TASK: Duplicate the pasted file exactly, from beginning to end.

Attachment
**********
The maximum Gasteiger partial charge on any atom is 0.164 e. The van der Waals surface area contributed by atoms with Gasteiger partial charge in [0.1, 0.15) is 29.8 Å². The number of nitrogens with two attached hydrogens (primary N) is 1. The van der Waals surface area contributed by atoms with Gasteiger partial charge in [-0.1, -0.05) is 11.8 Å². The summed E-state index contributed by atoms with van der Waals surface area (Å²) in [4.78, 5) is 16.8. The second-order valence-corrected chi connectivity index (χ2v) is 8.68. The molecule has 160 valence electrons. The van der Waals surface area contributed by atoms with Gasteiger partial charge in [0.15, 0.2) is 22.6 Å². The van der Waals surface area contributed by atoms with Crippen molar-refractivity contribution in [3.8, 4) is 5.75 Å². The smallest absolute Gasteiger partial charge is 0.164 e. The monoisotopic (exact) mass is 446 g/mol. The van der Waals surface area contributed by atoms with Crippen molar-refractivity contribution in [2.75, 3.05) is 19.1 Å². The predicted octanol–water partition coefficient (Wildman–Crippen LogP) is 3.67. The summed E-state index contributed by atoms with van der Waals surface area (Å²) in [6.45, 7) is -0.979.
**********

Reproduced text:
The maximum Gasteiger partial charge on any atom is 0.164 e. The van der Waals surface area contributed by atoms with Gasteiger partial charge in [0.1, 0.15) is 29.8 Å². The number of nitrogens with two attached hydrogens (primary N) is 1. The van der Waals surface area contributed by atoms with Gasteiger partial charge in [-0.1, -0.05) is 11.8 Å². The summed E-state index contributed by atoms with van der Waals surface area (Å²) in [4.78, 5) is 16.8. The second-order valence-corrected chi connectivity index (χ2v) is 8.68. The molecule has 160 valence electrons. The van der Waals surface area contributed by atoms with Gasteiger partial charge in [0.15, 0.2) is 22.6 Å². The van der Waals surface area contributed by atoms with Crippen molar-refractivity contribution in [3.8, 4) is 5.75 Å². The smallest absolute Gasteiger partial charge is 0.164 e. The monoisotopic (exact) mass is 446 g/mol. The van der Waals surface area contributed by atoms with Crippen molar-refractivity contribution in [2.75, 3.05) is 19.1 Å². The predicted octanol–water partition coefficient (Wildman–Crippen LogP) is 3.67. The summed E-state index contributed by atoms with van der Waals surface area (Å²) in [6.45, 7) is -0.979.